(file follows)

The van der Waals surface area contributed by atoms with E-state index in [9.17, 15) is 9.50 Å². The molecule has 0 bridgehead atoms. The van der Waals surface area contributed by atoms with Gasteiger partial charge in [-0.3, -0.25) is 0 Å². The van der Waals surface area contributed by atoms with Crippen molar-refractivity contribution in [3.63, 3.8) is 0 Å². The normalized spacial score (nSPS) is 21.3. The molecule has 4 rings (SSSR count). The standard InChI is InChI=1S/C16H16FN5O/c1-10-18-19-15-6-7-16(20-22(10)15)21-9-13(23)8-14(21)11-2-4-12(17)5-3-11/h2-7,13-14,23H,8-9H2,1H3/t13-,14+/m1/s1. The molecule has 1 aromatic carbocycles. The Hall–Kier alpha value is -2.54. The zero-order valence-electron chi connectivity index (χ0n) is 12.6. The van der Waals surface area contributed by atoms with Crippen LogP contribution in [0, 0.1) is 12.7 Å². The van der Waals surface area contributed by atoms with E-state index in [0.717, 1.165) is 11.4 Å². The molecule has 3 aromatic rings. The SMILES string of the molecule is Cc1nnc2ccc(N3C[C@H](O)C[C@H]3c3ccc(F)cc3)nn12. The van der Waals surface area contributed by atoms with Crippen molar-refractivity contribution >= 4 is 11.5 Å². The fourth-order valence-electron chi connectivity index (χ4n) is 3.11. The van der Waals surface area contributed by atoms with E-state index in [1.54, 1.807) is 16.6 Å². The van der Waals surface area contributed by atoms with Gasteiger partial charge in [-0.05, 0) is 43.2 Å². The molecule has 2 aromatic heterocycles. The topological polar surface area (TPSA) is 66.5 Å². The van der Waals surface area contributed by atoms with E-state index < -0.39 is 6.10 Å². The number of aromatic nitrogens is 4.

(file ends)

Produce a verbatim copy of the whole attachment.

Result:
The van der Waals surface area contributed by atoms with E-state index in [9.17, 15) is 9.50 Å². The molecule has 0 bridgehead atoms. The van der Waals surface area contributed by atoms with Gasteiger partial charge in [-0.3, -0.25) is 0 Å². The van der Waals surface area contributed by atoms with Crippen molar-refractivity contribution in [3.63, 3.8) is 0 Å². The normalized spacial score (nSPS) is 21.3. The molecule has 4 rings (SSSR count). The standard InChI is InChI=1S/C16H16FN5O/c1-10-18-19-15-6-7-16(20-22(10)15)21-9-13(23)8-14(21)11-2-4-12(17)5-3-11/h2-7,13-14,23H,8-9H2,1H3/t13-,14+/m1/s1. The molecule has 1 aromatic carbocycles. The Hall–Kier alpha value is -2.54. The zero-order valence-electron chi connectivity index (χ0n) is 12.6. The van der Waals surface area contributed by atoms with Crippen LogP contribution in [0, 0.1) is 12.7 Å². The van der Waals surface area contributed by atoms with E-state index in [0.717, 1.165) is 11.4 Å². The molecule has 3 aromatic rings. The SMILES string of the molecule is Cc1nnc2ccc(N3C[C@H](O)C[C@H]3c3ccc(F)cc3)nn12. The van der Waals surface area contributed by atoms with Crippen molar-refractivity contribution >= 4 is 11.5 Å². The fourth-order valence-electron chi connectivity index (χ4n) is 3.11. The van der Waals surface area contributed by atoms with E-state index in [1.54, 1.807) is 16.6 Å². The van der Waals surface area contributed by atoms with Gasteiger partial charge in [-0.05, 0) is 43.2 Å². The molecule has 2 aromatic heterocycles. The topological polar surface area (TPSA) is 66.5 Å². The van der Waals surface area contributed by atoms with E-state index < -0.39 is 6.10 Å². The number of aromatic nitrogens is 4.